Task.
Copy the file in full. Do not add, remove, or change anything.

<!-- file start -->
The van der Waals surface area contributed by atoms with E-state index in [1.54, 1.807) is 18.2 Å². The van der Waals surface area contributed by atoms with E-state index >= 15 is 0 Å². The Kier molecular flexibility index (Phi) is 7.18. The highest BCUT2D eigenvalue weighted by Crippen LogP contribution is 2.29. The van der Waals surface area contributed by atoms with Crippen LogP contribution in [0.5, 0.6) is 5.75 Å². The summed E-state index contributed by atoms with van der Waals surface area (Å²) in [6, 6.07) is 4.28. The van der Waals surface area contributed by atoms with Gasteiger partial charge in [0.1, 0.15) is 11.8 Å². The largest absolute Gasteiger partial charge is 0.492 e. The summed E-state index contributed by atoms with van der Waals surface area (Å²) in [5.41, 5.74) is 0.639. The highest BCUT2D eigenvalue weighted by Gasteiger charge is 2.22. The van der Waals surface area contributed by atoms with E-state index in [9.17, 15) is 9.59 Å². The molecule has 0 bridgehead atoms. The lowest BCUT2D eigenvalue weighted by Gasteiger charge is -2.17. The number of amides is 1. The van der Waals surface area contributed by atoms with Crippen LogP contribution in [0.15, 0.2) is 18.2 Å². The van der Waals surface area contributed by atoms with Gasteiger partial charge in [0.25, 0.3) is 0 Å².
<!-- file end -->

The van der Waals surface area contributed by atoms with E-state index in [1.54, 1.807) is 18.2 Å². The van der Waals surface area contributed by atoms with E-state index >= 15 is 0 Å². The Kier molecular flexibility index (Phi) is 7.18. The highest BCUT2D eigenvalue weighted by Crippen LogP contribution is 2.29. The van der Waals surface area contributed by atoms with Crippen LogP contribution in [0.5, 0.6) is 5.75 Å². The summed E-state index contributed by atoms with van der Waals surface area (Å²) in [6, 6.07) is 4.28. The van der Waals surface area contributed by atoms with Gasteiger partial charge in [0.1, 0.15) is 11.8 Å². The largest absolute Gasteiger partial charge is 0.492 e. The summed E-state index contributed by atoms with van der Waals surface area (Å²) in [5.41, 5.74) is 0.639. The highest BCUT2D eigenvalue weighted by Gasteiger charge is 2.22. The van der Waals surface area contributed by atoms with E-state index in [9.17, 15) is 9.59 Å². The molecule has 0 bridgehead atoms. The lowest BCUT2D eigenvalue weighted by Gasteiger charge is -2.17. The number of amides is 1. The van der Waals surface area contributed by atoms with Crippen LogP contribution in [0.15, 0.2) is 18.2 Å². The van der Waals surface area contributed by atoms with Gasteiger partial charge in [0.25, 0.3) is 0 Å².